Defiant Kentucky Clerk Kim Davis Was Just Released from Jail

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Kim Davis, the Kentucky county clerk who refused to issue any marriage licenses because of her objection to gay marriage, was met on Thursday afternoon by a large, raucous crowd of supporters after spending over five days in jail. In front of news cameras, a visibly emotional Davis left most of the talking her lawyer, and to Republican presidential hopeful Mike Huckabee, who declared Davis “an incredibly brave lady.”

US District Judge David Bunning, who held Davis in contempt last Thursday, ordered her release this morning after receiving a report that the Rowan County clerk’s office is now complying with the court’s ruling. But the judge threatened additional sanctions if Davis impedes the process, and has called for status reports to be filed every two weeks. From The New York Times:

In a two-page order issued Tuesday, the judge who sent her to jail, David L. Bunning of the Federal District Court, said he would release Ms. Davis because he was satisfied that her office was “fulfilling its obligation to issue marriage licenses to all legally eligible couples.”

Judge Bunning ordered that Ms. Davis “shall not interfere in any way, directly or indirectly, with the efforts of her deputy clerks to issue marriage licenses to all legally eligible couples.” He he said that any such action would be regarded as “a violation” of his released order.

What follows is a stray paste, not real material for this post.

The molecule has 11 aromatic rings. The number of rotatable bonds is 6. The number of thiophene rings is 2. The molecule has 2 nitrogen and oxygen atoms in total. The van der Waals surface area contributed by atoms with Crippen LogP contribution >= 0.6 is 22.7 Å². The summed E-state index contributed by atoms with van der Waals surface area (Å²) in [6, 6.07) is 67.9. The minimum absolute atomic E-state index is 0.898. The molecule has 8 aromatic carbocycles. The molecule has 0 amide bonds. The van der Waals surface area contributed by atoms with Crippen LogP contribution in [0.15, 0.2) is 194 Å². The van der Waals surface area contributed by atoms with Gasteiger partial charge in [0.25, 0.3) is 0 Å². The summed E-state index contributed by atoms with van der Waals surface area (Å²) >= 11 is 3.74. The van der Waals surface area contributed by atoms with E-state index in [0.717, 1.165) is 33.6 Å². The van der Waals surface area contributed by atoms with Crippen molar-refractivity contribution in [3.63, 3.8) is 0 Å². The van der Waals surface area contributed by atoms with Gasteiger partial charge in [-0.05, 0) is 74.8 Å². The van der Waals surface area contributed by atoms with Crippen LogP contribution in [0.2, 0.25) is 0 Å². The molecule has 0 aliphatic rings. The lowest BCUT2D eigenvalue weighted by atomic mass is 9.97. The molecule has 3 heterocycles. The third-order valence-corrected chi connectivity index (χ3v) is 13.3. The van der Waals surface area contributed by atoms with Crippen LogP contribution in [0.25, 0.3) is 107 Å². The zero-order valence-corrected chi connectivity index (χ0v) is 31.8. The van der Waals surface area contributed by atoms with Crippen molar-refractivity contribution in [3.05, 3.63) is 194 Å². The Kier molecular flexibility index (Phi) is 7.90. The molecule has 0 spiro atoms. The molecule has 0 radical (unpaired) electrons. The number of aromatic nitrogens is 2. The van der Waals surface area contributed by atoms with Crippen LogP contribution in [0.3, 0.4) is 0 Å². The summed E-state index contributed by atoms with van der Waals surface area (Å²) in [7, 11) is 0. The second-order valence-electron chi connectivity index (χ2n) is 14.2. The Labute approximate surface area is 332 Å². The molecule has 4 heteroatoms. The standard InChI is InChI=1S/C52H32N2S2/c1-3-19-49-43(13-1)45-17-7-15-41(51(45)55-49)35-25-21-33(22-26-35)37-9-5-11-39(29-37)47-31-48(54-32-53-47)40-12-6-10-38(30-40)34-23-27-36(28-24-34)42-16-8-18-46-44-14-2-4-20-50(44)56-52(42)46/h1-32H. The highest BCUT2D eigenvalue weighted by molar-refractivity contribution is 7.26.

Still, the storm is far from over. Davis, an Apostolic Christian who cited “God’s authority” in her refusal to adhere to the Supreme Court’s landmark ruling ending bans on gay marriage, has gained national notoriety, provoking rallies from both sides of the issue. Heralded as a hero by Christian conservatives, she was joined by Republican presidential candidate Ted Cruz and former Arkansas governor Mike Huckabee who spoke at the rally for her release, which he helped organize.

Watch Huckabee’s full post-release comments below, including his declaration that, “If somebody needs to go to jail, I’m willing to go in her place.”

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You just sent an incredible message: that quality journalism doesn't have to answer to advertisers, billionaires, or hedge funds; that newsrooms can eke out an existence thanks primarily to the generosity of its readers. That's so powerful. Especially during what's been called a "media extinction event" when those looking to make a profit from the news pull back, the Mother Jones community steps in.

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